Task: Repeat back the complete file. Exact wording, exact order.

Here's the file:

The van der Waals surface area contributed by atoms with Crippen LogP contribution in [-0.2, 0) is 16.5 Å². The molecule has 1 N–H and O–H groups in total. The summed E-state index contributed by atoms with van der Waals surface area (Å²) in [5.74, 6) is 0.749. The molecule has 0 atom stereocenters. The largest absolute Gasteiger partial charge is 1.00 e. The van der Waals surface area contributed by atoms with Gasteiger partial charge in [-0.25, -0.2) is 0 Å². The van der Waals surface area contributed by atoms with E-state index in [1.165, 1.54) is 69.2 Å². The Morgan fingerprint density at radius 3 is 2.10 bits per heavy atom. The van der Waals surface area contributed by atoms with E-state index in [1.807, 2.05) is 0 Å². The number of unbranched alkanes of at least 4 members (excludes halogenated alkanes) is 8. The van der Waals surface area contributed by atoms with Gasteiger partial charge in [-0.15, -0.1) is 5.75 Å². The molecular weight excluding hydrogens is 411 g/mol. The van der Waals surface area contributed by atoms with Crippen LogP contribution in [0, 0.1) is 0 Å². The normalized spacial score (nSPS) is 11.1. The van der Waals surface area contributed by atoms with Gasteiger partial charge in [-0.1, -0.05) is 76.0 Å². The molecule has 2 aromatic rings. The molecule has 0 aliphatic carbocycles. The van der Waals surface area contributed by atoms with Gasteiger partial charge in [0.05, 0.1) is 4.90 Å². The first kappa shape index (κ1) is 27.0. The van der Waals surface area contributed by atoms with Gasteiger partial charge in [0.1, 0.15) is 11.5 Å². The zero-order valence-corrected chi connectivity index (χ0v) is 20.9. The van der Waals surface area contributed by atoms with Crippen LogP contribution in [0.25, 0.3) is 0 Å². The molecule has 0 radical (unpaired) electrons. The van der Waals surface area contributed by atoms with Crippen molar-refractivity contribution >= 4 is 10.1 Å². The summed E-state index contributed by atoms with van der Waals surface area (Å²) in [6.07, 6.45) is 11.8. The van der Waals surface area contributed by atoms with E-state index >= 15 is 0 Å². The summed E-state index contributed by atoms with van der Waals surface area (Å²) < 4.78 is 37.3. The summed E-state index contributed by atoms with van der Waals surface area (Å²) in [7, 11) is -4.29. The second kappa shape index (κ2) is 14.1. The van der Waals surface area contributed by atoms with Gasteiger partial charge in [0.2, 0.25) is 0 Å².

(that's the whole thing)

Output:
The van der Waals surface area contributed by atoms with Crippen LogP contribution in [-0.2, 0) is 16.5 Å². The molecule has 1 N–H and O–H groups in total. The summed E-state index contributed by atoms with van der Waals surface area (Å²) in [5.74, 6) is 0.749. The molecule has 0 atom stereocenters. The largest absolute Gasteiger partial charge is 1.00 e. The van der Waals surface area contributed by atoms with Gasteiger partial charge in [-0.25, -0.2) is 0 Å². The van der Waals surface area contributed by atoms with E-state index in [1.165, 1.54) is 69.2 Å². The Morgan fingerprint density at radius 3 is 2.10 bits per heavy atom. The van der Waals surface area contributed by atoms with E-state index in [1.807, 2.05) is 0 Å². The number of unbranched alkanes of at least 4 members (excludes halogenated alkanes) is 8. The van der Waals surface area contributed by atoms with Gasteiger partial charge in [-0.15, -0.1) is 5.75 Å². The molecular weight excluding hydrogens is 411 g/mol. The van der Waals surface area contributed by atoms with Crippen LogP contribution in [0, 0.1) is 0 Å². The normalized spacial score (nSPS) is 11.1. The van der Waals surface area contributed by atoms with Gasteiger partial charge in [-0.1, -0.05) is 76.0 Å². The molecule has 2 aromatic rings. The molecule has 0 aliphatic carbocycles. The van der Waals surface area contributed by atoms with Gasteiger partial charge in [0.05, 0.1) is 4.90 Å². The first kappa shape index (κ1) is 27.0. The van der Waals surface area contributed by atoms with Gasteiger partial charge in [0.1, 0.15) is 11.5 Å². The zero-order valence-corrected chi connectivity index (χ0v) is 20.9. The van der Waals surface area contributed by atoms with Crippen LogP contribution in [0.25, 0.3) is 0 Å². The molecule has 0 radical (unpaired) electrons. The van der Waals surface area contributed by atoms with Crippen molar-refractivity contribution >= 4 is 10.1 Å². The summed E-state index contributed by atoms with van der Waals surface area (Å²) in [6.07, 6.45) is 11.8. The van der Waals surface area contributed by atoms with E-state index >= 15 is 0 Å². The summed E-state index contributed by atoms with van der Waals surface area (Å²) < 4.78 is 37.3. The summed E-state index contributed by atoms with van der Waals surface area (Å²) in [7, 11) is -4.29. The second kappa shape index (κ2) is 14.1. The van der Waals surface area contributed by atoms with Gasteiger partial charge in [0.2, 0.25) is 0 Å².